August 5, 2011
Memory: Not as Reliable as You Think?
(Ivanhoe Newswire)--Memory may not be as powerful as many people believe. A recent study reveals the many people in the United States think that memory is more powerful, objective, and reliable than it actually is. A survey was conducted to measure individuals' ideas of how the memory works. Daniel Simons, a University of Illinois psychology professor and leader of the study along with Christopher Chabris, Union College psychology professor, was quoted stating, "Our book highlight ways in which our intuitions about the mind are mistaken and one of the most compelling examples comes from the beliefs about memory: People tend to place greater faith in the accuracy, completeness and vividness of their memories than they probably should."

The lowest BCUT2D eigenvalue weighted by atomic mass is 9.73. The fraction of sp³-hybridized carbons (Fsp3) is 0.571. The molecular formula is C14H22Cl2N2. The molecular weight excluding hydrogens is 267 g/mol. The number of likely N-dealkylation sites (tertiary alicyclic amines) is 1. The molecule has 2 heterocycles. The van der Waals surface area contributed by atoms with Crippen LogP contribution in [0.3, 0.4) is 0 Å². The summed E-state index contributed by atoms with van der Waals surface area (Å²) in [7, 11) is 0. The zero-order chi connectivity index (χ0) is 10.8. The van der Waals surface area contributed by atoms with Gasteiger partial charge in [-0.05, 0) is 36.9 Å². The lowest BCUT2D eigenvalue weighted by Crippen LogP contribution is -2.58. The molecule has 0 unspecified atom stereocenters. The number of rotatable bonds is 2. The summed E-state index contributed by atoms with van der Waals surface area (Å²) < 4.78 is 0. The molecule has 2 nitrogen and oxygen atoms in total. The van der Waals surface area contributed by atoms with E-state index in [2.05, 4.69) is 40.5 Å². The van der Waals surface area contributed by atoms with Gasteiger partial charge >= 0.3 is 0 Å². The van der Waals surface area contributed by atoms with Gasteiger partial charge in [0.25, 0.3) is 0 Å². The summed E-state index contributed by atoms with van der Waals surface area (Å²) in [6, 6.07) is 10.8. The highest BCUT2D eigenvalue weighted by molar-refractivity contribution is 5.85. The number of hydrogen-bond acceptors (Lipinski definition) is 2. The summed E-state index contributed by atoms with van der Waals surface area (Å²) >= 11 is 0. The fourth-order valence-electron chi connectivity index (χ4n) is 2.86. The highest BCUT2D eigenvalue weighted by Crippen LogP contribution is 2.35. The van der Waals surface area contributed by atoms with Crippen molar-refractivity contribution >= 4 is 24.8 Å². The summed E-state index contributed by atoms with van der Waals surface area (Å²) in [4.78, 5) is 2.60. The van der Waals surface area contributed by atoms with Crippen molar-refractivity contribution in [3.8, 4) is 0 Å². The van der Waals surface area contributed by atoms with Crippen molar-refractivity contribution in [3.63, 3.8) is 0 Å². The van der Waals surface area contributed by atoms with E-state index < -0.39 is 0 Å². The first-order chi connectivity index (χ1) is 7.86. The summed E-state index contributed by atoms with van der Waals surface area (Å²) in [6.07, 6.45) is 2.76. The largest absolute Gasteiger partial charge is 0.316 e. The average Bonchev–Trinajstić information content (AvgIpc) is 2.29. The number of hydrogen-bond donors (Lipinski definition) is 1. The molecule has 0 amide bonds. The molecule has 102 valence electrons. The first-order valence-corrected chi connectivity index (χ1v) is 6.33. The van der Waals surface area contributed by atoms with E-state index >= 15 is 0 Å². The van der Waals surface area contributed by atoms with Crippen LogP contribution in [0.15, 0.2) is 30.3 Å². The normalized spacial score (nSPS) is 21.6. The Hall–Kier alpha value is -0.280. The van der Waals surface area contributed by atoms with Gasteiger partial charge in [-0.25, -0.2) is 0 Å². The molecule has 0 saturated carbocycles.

The telephone survey was carried out by the opinion research company SurveryUSA, who asked 1,500 people whether they agreed or disagreed with a series of statements about memory. About two thirds of those who responded related human memory to a video camera that precisely records information for later use. About half believed that once experiences are encoded into the memory they will not change. Nearly 40 percent felt that the testimony of a confident eyewitness should be enough evidence to convict someone of a crime.Although studies have shown, for example, that confident eyewitnesses are likely to be accurate in their statements, Chabris was quoted saying, "Even confident witnesses are wrong about 30 percent of the time." According to Simons, we have known for decades that memories can become distorted over time. Chabris was quoted stating, "The fallibility of memory is well established in the scientific literature, but mistaken intuitions about memory persist. The extent of these disbeliefs helps explain why so many people assume that politicians who may simply be remembering things wrong must be deliberately lying." The findings concluded from this study may also offer important implications for proceedings in legal cases.
SOURCE: PLoS ONE, August 5, 2011